The Nanoscale World

PeakForce Capture on Calcite and Mica

PeakForce Capture on Calcite and Mica
posted by Stephen Minne
Sun, May 6 2012

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Another great advantage of PeakForce Tapping, particularly when imaging at the atomic scale, is you can obtain a forces curve for any pixel in the image.

Here are two examples of force distance curves collected during Peak Force Tapping imaging.  One set of approach / retract curves was collected on calcite and the other was collected on mica.  The mica data shows a long-range repulsion which suggests the presence of an electrostatic double-layer or hydration layers of water molecules.  Additional experiments are required to further understand the source of this long-range repulsion, and its variation over individual atoms in the lattice. We are presenting it here only as an example of the capability.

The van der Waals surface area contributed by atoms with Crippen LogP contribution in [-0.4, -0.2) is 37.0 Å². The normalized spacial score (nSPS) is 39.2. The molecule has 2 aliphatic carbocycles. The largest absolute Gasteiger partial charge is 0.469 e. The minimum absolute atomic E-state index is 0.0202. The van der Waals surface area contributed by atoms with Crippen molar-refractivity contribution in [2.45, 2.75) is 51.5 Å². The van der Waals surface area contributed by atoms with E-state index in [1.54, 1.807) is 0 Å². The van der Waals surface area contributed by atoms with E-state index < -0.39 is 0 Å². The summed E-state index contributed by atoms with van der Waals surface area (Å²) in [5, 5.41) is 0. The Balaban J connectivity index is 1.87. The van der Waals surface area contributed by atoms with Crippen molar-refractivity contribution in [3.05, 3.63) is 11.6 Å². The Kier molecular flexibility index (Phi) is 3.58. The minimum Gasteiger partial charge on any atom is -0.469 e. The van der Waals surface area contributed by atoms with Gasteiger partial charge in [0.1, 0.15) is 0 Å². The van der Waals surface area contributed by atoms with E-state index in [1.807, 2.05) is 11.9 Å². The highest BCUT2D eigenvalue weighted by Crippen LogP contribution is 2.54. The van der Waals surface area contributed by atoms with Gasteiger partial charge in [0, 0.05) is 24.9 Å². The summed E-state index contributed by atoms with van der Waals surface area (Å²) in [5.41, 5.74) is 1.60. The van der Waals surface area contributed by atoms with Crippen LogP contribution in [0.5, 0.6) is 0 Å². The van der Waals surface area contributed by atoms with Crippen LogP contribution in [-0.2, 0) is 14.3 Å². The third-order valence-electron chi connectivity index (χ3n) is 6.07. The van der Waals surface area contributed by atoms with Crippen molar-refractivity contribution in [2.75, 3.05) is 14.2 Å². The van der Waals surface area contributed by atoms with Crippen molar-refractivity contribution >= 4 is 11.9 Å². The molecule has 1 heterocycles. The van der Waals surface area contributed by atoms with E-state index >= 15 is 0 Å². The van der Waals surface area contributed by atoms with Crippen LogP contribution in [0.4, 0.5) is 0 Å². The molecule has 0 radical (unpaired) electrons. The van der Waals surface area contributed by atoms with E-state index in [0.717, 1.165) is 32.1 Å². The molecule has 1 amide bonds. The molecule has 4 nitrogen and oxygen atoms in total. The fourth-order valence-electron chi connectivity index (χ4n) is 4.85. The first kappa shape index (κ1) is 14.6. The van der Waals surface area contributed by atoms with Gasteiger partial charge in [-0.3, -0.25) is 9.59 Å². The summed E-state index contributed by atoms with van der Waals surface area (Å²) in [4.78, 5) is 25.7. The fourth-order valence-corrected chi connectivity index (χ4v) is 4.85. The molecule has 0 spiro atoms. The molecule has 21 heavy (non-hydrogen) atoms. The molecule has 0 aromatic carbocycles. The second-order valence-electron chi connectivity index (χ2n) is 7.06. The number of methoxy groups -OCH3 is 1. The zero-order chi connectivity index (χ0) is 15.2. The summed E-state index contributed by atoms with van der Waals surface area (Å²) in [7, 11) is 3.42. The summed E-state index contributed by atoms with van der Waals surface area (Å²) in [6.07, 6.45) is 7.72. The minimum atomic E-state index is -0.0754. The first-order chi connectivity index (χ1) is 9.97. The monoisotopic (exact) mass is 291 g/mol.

It should be noted that, unlike Tapping, this spectroscopic capability is now accomplished simultaneous with imaging, thereby increasing the accuracy and confidence of the localization, as well as the speed and ease of the measurement. With PeakForce Tapping there is no ambiguity about which force curve corresponds to which atom.

Copyright (c) 2011 Bruker Instruments